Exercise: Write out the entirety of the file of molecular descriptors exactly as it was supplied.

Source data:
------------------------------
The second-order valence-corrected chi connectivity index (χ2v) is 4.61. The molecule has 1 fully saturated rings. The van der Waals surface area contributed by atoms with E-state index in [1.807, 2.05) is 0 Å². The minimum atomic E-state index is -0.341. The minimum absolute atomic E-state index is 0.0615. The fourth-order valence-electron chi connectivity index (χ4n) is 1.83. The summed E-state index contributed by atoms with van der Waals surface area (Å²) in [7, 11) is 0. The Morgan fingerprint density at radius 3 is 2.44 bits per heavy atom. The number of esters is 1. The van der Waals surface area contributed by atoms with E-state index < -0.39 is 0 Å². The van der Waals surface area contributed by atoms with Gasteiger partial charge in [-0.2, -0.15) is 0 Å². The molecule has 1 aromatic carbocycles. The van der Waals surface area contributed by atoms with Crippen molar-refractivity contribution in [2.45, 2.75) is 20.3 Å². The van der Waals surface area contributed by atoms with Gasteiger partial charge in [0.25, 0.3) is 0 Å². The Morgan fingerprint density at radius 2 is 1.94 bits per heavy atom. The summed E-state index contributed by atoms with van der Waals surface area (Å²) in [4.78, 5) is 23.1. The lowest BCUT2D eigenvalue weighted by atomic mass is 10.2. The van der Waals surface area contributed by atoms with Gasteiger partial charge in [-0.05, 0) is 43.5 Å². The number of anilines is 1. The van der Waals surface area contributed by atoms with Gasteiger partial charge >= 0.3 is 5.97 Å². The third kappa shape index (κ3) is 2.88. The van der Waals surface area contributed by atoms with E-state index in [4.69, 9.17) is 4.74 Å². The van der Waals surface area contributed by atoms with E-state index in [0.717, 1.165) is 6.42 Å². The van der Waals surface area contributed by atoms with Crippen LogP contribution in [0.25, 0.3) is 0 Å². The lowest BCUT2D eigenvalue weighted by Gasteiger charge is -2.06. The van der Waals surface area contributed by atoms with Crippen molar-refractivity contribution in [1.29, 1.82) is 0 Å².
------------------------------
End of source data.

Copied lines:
The second-order valence-corrected chi connectivity index (χ2v) is 4.61. The molecule has 1 fully saturated rings. The van der Waals surface area contributed by atoms with E-state index in [1.807, 2.05) is 0 Å². The minimum atomic E-state index is -0.341. The minimum absolute atomic E-state index is 0.0615. The fourth-order valence-electron chi connectivity index (χ4n) is 1.83. The summed E-state index contributed by atoms with van der Waals surface area (Å²) in [7, 11) is 0. The Morgan fingerprint density at radius 3 is 2.44 bits per heavy atom. The number of esters is 1. The van der Waals surface area contributed by atoms with E-state index < -0.39 is 0 Å². The van der Waals surface area contributed by atoms with Gasteiger partial charge in [-0.2, -0.15) is 0 Å². The molecule has 1 aromatic carbocycles. The van der Waals surface area contributed by atoms with Crippen molar-refractivity contribution in [2.45, 2.75) is 20.3 Å². The van der Waals surface area contributed by atoms with Gasteiger partial charge in [0.25, 0.3) is 0 Å². The Morgan fingerprint density at radius 2 is 1.94 bits per heavy atom. The summed E-state index contributed by atoms with van der Waals surface area (Å²) in [4.78, 5) is 23.1. The lowest BCUT2D eigenvalue weighted by atomic mass is 10.2. The van der Waals surface area contributed by atoms with Gasteiger partial charge in [-0.05, 0) is 43.5 Å². The number of anilines is 1. The van der Waals surface area contributed by atoms with Gasteiger partial charge >= 0.3 is 5.97 Å². The third kappa shape index (κ3) is 2.88. The van der Waals surface area contributed by atoms with E-state index in [4.69, 9.17) is 4.74 Å². The van der Waals surface area contributed by atoms with E-state index in [0.717, 1.165) is 6.42 Å². The van der Waals surface area contributed by atoms with Crippen LogP contribution in [0.25, 0.3) is 0 Å². The lowest BCUT2D eigenvalue weighted by Gasteiger charge is -2.06. The van der Waals surface area contributed by atoms with Crippen molar-refractivity contribution in [1.29, 1.82) is 0 Å².